In some ways, this pandemic brought the world to a standstill. Or at least slowed many things down. But that doesn't mean life stopped.
I personally know people who were married, have gotten divorced, changed jobs, have given birth, and have passed away in this time. These significant events could not be shared like we used to.
Our Community Pastoral Care Network has been focusing on aiding the elderly in our neighborhood. Many are widows, and we have found that they have been cut off from their social life. They can't visit with grandkids and friends. They can't go to church. They can't simply share day-to-day life with others.
When crafting the CPCN, we were immediately focused on meeting needs and keeping the at-risk safe. We also knew that alleviating fear would be important. And while we've done necessary home repairs and delivered dozens of boxes of food, I believe our most significant ministry is simply being with these people whose lives have been so disrupted.
Many of our virtual volunteers have reported having long conversations over the phone with our CPCN participants, talking about everything from the Bible to new babies.
Let me share with you our experience with one participant, a wonderful woman named Martha.
Martha is a widow and lives alone. Her health has been up and down for a while, and she wears a medical alert device. In addition to making weekly calls, we regularly bring food to her.
The first time we visited her, she was so excited just to be with people. We talked with her for a bit, and she shared that one of her sons had been murdered years ago, right after he became an attorney. We just sort of stood in silence with her. What else can you do then? We asked to pray, and after we prayed, she offered a fervent and joyful prayer, thanking God that she could just be with us.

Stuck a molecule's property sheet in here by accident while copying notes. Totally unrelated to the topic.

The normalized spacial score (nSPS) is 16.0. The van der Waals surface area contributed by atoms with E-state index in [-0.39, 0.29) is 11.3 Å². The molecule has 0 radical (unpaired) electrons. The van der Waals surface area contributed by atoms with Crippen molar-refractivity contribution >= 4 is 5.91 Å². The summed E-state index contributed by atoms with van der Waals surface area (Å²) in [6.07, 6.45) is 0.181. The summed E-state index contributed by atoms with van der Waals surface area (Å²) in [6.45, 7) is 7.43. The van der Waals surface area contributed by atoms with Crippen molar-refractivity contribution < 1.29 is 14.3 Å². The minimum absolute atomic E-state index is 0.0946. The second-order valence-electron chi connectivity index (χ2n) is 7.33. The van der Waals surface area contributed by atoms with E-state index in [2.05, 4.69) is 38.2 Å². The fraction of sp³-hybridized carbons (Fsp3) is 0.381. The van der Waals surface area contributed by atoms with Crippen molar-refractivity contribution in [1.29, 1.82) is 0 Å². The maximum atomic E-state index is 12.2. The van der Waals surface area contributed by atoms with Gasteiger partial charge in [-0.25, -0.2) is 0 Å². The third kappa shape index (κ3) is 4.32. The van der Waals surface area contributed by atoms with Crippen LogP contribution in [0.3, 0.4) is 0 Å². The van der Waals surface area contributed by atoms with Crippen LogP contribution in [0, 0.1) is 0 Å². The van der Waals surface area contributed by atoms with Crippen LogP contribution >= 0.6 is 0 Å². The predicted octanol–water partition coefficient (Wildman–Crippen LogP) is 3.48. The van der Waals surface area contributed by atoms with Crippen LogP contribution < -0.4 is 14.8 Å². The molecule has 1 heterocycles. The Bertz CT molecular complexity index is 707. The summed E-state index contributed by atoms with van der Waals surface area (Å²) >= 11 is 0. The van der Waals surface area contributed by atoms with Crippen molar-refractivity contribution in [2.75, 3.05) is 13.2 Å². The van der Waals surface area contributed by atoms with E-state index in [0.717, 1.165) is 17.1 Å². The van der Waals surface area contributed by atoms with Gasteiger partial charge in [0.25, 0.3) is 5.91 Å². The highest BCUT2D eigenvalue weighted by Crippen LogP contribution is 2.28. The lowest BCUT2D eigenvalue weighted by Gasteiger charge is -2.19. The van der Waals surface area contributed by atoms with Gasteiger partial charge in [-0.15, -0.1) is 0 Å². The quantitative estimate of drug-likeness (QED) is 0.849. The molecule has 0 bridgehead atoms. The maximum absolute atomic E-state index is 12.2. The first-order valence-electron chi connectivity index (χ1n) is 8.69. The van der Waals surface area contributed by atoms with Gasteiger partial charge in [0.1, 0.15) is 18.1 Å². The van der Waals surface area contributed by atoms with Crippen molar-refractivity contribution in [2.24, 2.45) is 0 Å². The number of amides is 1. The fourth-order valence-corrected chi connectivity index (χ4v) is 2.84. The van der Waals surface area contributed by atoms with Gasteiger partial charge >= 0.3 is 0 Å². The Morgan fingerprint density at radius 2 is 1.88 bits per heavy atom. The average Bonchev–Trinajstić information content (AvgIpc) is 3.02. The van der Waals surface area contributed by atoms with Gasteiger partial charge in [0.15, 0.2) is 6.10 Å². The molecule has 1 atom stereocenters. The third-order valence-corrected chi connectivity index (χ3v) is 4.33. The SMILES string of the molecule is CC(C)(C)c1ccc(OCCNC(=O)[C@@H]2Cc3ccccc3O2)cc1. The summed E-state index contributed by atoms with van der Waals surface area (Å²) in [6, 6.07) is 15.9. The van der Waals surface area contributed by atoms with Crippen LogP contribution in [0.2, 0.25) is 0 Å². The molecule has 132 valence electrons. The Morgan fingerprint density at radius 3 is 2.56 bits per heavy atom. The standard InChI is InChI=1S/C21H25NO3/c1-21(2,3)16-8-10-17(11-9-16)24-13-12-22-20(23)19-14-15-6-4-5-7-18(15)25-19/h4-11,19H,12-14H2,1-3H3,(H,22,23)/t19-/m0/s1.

Weeks have passed, and we've gotten to know Martha pretty well. We learned she is not completely alone, and has a couple friends that check up on her weekly. One day, when we called to let her know we were on our way, she sounded miserable and tired. When we arrived, she did not look like the same Martha. She had had a terrible week. She had fallen in her home and hurt her hip. Her neighbor had passed away. Worst of all, the son of another neighbor of hers was murdered. All this tragedy brought up her old wounds. She cried and we again sat in silence, unable to even hug her for fear of getting her sick. She looked at me and said, "Why is this happening? Have I done something wrong?"
I told her no, she hadn't. But evil people have done evil things, and sometimes things are so wrong they don't make any sense. We reassured her that God loved her, and made sure she had people in her life so she wouldn't be alone.
I left feeling insufficient and useless.
On another visit, we had cheerful talks about my kids, and I played her some old hymns. For her birthday, some of our missionaries sung to her in her front yard and brought cards and cake. She had another health scare and we were over as soon as we could to make sure she had all her basic needs met and was doing okay.
Throughout these months of getting to know Martha, I've been overwhelmed by the happenings in my own life, and the obstacles that she faces every day. Then my own words to Martha became very real to myself. God, in His love and grace, had sent us to her, to make sure she would not be alone. We were certainly insufficient. I cannot prevent her from falling, bring back her son, or prevent her loved ones from dying. But Jesus can be present with her, through His Body, showing her love and concern when the world refuses to stop when the worst things happen.